Marijuana use linked with increased risk of cardiac arrhythmia

By Dr Jonathan Shurlock

The Multi-Ethnic Study of Atherosclerosis (MESA) is a medical research study initiated in 1999, including 6,000 participants, and set up to explore early or subclinical atherosclerosis. Harding et al. have taken a subset of data from this large study in order to explore the relationship between marijuana use and cardiac arrhythmias, in the context of increasing world wide use of the drug, including those over 65 years old.

The present study was a cross-sectional assessment of any association between current or past marijuana use and history of cardiac arrhythmia. 1,485 participants underwent ambulatory ECG monitoring during the most recent follow up phase of MESA. The same participants completed a survey which included questions on past and current marijuna use.

140 (10%) of participants reported marijuna use, with 3% currently using it. Compared with those who had never used marijuana, users were younger and more likely to be male.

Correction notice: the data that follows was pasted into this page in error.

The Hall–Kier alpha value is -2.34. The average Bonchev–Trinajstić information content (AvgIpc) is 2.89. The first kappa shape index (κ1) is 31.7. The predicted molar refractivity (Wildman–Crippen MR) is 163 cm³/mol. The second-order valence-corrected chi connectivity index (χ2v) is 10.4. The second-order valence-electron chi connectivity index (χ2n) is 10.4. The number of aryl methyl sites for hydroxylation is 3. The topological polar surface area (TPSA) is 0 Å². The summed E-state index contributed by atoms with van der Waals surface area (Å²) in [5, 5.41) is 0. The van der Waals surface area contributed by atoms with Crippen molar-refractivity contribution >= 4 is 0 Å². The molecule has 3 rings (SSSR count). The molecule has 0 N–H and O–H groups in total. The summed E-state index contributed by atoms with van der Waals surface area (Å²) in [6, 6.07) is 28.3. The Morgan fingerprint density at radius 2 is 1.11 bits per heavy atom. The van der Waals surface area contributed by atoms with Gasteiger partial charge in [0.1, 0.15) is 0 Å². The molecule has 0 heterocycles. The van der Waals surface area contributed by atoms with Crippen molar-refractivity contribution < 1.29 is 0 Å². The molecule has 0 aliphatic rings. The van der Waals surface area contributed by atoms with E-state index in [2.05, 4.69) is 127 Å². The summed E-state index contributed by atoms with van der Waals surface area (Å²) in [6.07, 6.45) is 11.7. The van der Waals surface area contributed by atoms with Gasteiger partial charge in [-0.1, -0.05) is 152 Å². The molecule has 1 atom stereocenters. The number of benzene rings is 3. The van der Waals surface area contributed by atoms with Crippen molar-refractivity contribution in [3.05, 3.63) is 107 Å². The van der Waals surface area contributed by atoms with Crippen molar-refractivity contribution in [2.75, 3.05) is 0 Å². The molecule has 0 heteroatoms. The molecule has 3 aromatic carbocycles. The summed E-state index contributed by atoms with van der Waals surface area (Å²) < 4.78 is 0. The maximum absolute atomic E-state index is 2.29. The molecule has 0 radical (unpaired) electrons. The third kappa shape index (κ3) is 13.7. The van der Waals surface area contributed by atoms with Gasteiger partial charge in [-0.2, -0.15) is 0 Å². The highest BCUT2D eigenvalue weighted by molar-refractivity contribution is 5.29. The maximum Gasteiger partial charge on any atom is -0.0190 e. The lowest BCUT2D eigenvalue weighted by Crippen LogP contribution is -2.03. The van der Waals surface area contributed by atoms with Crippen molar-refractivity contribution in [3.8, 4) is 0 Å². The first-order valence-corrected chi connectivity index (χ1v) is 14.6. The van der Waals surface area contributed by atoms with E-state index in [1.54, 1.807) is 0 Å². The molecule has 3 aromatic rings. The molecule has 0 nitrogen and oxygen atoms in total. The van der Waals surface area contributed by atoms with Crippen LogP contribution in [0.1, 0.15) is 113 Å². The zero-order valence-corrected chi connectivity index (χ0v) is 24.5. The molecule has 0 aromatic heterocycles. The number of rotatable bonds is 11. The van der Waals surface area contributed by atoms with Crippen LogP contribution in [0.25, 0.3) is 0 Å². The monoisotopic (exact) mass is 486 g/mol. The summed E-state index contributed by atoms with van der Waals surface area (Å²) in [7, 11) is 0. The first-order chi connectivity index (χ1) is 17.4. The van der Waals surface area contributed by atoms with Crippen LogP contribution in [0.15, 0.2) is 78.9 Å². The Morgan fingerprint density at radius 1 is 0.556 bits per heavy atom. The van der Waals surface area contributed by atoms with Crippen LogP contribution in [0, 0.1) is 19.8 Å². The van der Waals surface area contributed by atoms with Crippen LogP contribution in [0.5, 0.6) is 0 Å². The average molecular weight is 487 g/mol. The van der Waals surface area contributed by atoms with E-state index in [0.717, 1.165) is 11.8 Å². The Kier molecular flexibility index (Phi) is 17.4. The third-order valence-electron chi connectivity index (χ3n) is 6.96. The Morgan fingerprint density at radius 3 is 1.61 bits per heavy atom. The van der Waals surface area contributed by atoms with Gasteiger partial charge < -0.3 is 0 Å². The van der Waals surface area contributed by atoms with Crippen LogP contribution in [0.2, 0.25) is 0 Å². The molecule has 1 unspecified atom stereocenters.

Participants reporting current use of marijuana had more episodes of supraventricular tachycardia per day (adjusted geometric mean ratio [GMR] 1.42, 95% confidence interval [CI] 0.87 to 2.32), more premature atrial contractions/hour (GMR 1.22, 95% CI 0.72, 2.13), and more non-sustained ventricular tachycardia (NSVT)/day (GMR 1.28, 95% CI 0.95 to 1.73) than those who had never used it. More frequent marijuana use was associated with a higher burden of NSVT (GMR 1.56, 95% CI 1.13, 2.17). Interestingly a similar relationship was not seen with past marijuana use, whereby the results were primarily null.

The authors conclude that current marijuna use is associated with a greater cardiac arrhythmia burden and that the impact of this on adverse cardiovascular outcomes is unclear. These results reinforce the importance of an accurate substance history when considering the underlying pathology in patients presenting with arrhythmia.

See the full study here: